As long as I can remember, I’ve loved Mexican food. It all started when I was a child and my father prided himself on the fact that his daughter liked spicy food. I didn’t insist on hot dogs and chicken nuggets… no, I wanted cheese enchiladas cooked in spicy red chile sauce. This made him very proud. Over the years, I have gotten away from cheese enchiladas, mostly because of all of the fat. Instead I’ve replaced them with tons of tortilla chips, salsa, guacamole, and margaritas. I suspect that I’ve probably replaced cheese enchiladas with even more calories and fat by doing so, but alas, here I am. The truth is that I’ve never met a Mexican food I didn’t like. A few months ago, I got that craving and started checking my go-to recipe sites. I figured I would go back to my enchilada roots, but make them with ground beef and a lot less cheese. Then I decided to swap in ground turkey (mostly because that’s what I had in the freezer.) I finally decided on Tex-Mex Enchiladas, a la Everyday Food from MarthaStewart.com. They were nothing short of amazing. I got such rave reviews from Nick’s brother Mikey and his friends, that I had to make 4 trays of these babies this weekend. I may even have to go for 8 trays next time… they don’t last long. Here we go.
Because I was making so many enchiladas, I bought a big block of pepper jack cheese at Costco and shredded it in the food processor. Meanwhile, I started on the sauce. The sauce is the key to this recipe, and I really really really encourage you not to skip this step and substitute in canned sauce. Actually, I’m begging you not to. The first step of the sauce is making a roux: mixing fat with a starch (in this case, oil and flour.) Then you cook the crumbly roux for a minute or two… just enough to take away the flour taste.
Next you add the chicken stock and water, chopped chipotle peppers in adobo, sauce from the can, and lots of chili powder. And not any chili powder–you want Mexican-Style chili powder. The flavor is key!!
You bring everything to a boil and let it simmer, until this silky sauce comes together. Make sure you whisk A LOT so that you incorporate all of the bits of the roux and break apart any lumps. When you pass a spoon through, the only bits you should see are bits of the chiles you added.
Then you prepare the ground turkey. In some oil, saute the minced garlic, chopped onion, and ground turkey. Cook until no longer pink. Add salt and pepper to taste. Drain. Once ready, you can assemble the enchiladas. If your tortillas are nice and soft and roll without cracking, awesome, you can proceed. If they are more fragile, heat in an oven as instructed below. Ladle a few spoonfuls of the sauce in the bottom of a baking dish. Place a spoonful of ground turkey on the center of each tortilla (amount depends on size of the tortilla and how big you want your enchiladas.) Top with 2-3 tablespoons of cheese. Roll up and place in the baking dish, seam-side down. Repeat until all of the turkey is used. Top the filled enchiladas with more sauce and shredded cheese. Bake until cheese is melted and tortillas are slightly browned. Top with chopped scallions and cilantro. If you have leftover enchilada sauce, save it! I like to serve some warmed on the side, for the dunkers in my life.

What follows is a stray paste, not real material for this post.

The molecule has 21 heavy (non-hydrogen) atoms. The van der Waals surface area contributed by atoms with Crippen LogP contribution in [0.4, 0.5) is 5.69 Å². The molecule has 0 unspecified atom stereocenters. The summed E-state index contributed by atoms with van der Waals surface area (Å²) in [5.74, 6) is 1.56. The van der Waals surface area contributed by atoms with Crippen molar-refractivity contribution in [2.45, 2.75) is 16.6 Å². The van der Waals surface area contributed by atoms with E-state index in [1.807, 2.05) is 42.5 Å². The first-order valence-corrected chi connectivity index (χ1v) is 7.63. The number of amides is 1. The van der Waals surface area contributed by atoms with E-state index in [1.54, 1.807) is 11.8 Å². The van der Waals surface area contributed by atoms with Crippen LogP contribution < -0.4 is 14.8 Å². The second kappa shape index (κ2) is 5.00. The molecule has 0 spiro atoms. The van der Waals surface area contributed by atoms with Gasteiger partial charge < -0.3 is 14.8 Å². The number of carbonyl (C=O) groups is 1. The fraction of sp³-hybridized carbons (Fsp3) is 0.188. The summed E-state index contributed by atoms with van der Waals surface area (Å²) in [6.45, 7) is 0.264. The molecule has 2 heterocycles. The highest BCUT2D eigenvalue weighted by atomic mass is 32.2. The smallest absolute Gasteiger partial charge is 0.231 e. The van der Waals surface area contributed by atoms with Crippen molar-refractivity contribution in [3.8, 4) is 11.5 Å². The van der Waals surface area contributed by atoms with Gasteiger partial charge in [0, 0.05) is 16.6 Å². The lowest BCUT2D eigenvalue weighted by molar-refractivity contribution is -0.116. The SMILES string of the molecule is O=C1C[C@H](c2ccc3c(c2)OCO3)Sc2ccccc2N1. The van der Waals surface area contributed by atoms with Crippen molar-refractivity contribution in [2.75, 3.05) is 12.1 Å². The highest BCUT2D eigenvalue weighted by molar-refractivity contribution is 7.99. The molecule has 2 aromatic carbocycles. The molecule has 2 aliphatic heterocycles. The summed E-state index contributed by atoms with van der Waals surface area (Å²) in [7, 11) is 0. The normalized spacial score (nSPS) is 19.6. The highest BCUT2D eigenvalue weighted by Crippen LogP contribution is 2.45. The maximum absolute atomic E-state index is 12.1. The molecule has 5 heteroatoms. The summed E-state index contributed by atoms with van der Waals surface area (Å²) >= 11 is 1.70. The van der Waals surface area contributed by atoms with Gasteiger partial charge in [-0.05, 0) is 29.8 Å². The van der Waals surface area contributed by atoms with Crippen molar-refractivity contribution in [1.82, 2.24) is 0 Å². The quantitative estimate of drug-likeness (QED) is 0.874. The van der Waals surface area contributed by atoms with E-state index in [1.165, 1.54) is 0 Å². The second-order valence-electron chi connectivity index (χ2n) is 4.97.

Tex-Mex Turkey Enchiladas (slightly adapted from MarthaStewart.com)
- 2 tablespoons canola oil
- 1/4 cup all-purpose flour (spooned and leveled)
- 1 can (14 1/2 ounces) chicken broth
- 1 1/2 tablespoons Mexican-style chili powder
- 1 small chipotle chile in adobo, minced, plus 1 tablespoon sauce (from a small can) (note: add more chiles and sauce if you like your food spicy)
- 1 small onion, finely chopped
- 2 garlic cloves, minced
- 1 pound ground turkey
- Coarse salt and ground pepper
- 8 soft-taco size flour tortillas (or corn tortillas)
- 1 1/2 cups shredded pepper jack or cheddar cheese
- 1/4 cup chopped cilantro
- 1/4 cup chopped scallions
- Make sauce: In a medium saucepan, heat 1 1/2 tablespoons oil over medium. Add flour and cook, whisking occasionally, 1 minute. Add broth, chili powder, chipotle and adobo sauce, and 3/4 cup water; bring to a boil, whisking constantly. Reduce heat, and simmer until lightly thickened, about 10 minutes.
- Make filling: In a 10-inch nonstick skillet, heat remaining 1/2 tablespoon oil over medium-high. Add onion, garlic, and beef; season with salt and pepper. Cook, stirring, until cooked through, about 8 minutes.
- Preheat oven to 350 degrees. (If freezing, don’t place any sauce in baking dish.) Spoon 1/4 cup sauce in bottom of an 8-inch square baking dish. Set aside. Make enchiladas: (If tortillas are hard ONLY) Stack tortillas; wrap in foil, and warm in oven, 10 minutes. Fill each with a heaping 1/4 cup beef mixture and 2 tablespoons cheese; tightly roll up.
- Raise oven heat to 450 degrees. Arrange enchiladas, seam side down, in baking dish. Top with remaining sauce; sprinkle with cheese. Bake, uncovered, until hot and bubbly, 15 to 20 minutes. Let cool 10 minutes before serving. Serve garnished with cilantro and scallions and, if desired, a green salad.To freeze:make sauce and enchiladas; arrange enchiladas in baking dish without sauce (so tortillas don’t become soggy). Place sauce in an airtight container. Cover dish with plastic wrap and foil. Label, date, and freeze enchiladas and sauce. Use within 2 months; bake without thawing.To bake from frozen: Thaw sauce in refrigerator overnight. Preheat oven to 450 degrees. Remove foil and plastic wrap from baking dish. Pour sauce over top, and sprinkle with cheese; cover with foil. Bake 30 minutes. Uncover; bake until lightly browned and bubbly, about 15 minutes. Let cool 10 minutes; serve.
If baking right away: Spoon 1/4 cup sauce in the bottom of baking dish; pour the rest over the enchiladas.